‘Nearly 62 years have passed since I wrote my first newspaper column.
Admittedly, I had marginally fewer readers (three thousand on the Penarth Times as opposed to more than three million on the Saturday Mail), plus pimples and black hair instead of wrinkles and white hair.
A few other things have changed, too. The Today programme on Radio 4 was a stripling — just five years old — which had only just ventured into the tricky world of current affairs from the safe territory of ‘topical talks’.
We didn’t even have a word for what we now call ‘the media’. This vast agglomeration of individuals and organisations clamouring for our attention, desperate to sell us their views or just sell themselves, simply did not exist. Let alone ‘social media’.
The internet made it all possible. And we have gained a lot. Many thoughtful people with sensible things to say have been given a pulpit. But I reckon we’ve lost even more.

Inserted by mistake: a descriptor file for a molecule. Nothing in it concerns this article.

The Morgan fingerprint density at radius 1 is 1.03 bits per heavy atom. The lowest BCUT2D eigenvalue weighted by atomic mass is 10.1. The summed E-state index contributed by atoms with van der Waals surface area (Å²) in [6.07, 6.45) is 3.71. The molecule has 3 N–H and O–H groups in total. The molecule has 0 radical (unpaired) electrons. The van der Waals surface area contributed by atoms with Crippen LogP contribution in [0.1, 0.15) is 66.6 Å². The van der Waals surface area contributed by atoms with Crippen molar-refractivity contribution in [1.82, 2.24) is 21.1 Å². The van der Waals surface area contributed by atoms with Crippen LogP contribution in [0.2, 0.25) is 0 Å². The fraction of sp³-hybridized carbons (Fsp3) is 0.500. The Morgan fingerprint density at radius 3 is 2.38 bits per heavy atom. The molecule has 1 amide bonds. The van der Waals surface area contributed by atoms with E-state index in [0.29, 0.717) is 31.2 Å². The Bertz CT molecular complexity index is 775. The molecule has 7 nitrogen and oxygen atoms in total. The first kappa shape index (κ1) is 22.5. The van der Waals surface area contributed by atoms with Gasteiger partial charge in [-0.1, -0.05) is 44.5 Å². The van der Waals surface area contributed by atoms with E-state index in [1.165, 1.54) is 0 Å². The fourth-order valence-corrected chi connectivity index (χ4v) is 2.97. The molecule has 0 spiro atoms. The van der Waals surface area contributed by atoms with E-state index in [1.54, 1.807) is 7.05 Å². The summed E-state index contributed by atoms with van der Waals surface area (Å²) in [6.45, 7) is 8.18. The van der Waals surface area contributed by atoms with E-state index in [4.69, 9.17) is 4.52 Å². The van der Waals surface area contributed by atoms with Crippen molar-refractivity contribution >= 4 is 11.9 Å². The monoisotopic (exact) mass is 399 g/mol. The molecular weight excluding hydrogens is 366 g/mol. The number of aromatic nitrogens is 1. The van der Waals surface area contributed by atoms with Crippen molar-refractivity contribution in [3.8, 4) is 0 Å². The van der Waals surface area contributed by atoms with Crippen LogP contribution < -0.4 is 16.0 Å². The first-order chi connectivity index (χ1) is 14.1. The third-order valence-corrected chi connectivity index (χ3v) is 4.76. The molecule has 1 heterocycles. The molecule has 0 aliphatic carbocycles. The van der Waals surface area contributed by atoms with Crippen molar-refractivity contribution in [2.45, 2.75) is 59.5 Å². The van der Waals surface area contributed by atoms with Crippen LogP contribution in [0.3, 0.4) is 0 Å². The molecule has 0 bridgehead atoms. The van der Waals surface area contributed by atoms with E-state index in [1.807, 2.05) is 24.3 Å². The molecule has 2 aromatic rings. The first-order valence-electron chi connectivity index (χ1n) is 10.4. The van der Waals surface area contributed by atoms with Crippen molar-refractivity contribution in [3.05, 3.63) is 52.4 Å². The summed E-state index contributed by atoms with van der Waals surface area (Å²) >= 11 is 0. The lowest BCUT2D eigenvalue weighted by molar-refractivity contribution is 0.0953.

What might have become a great global symphony of voices, rich and varied, has been drowned by the shrill and the judgmental and sometimes the downright threatening.
There is a case for saying people in the public eye who can’t stand the heat should simply get out of the kitchen — I’ve never sent a tweet — but there’s a stronger case for making our public discourse reasonably civil. Because there is something much more worrying going on here.’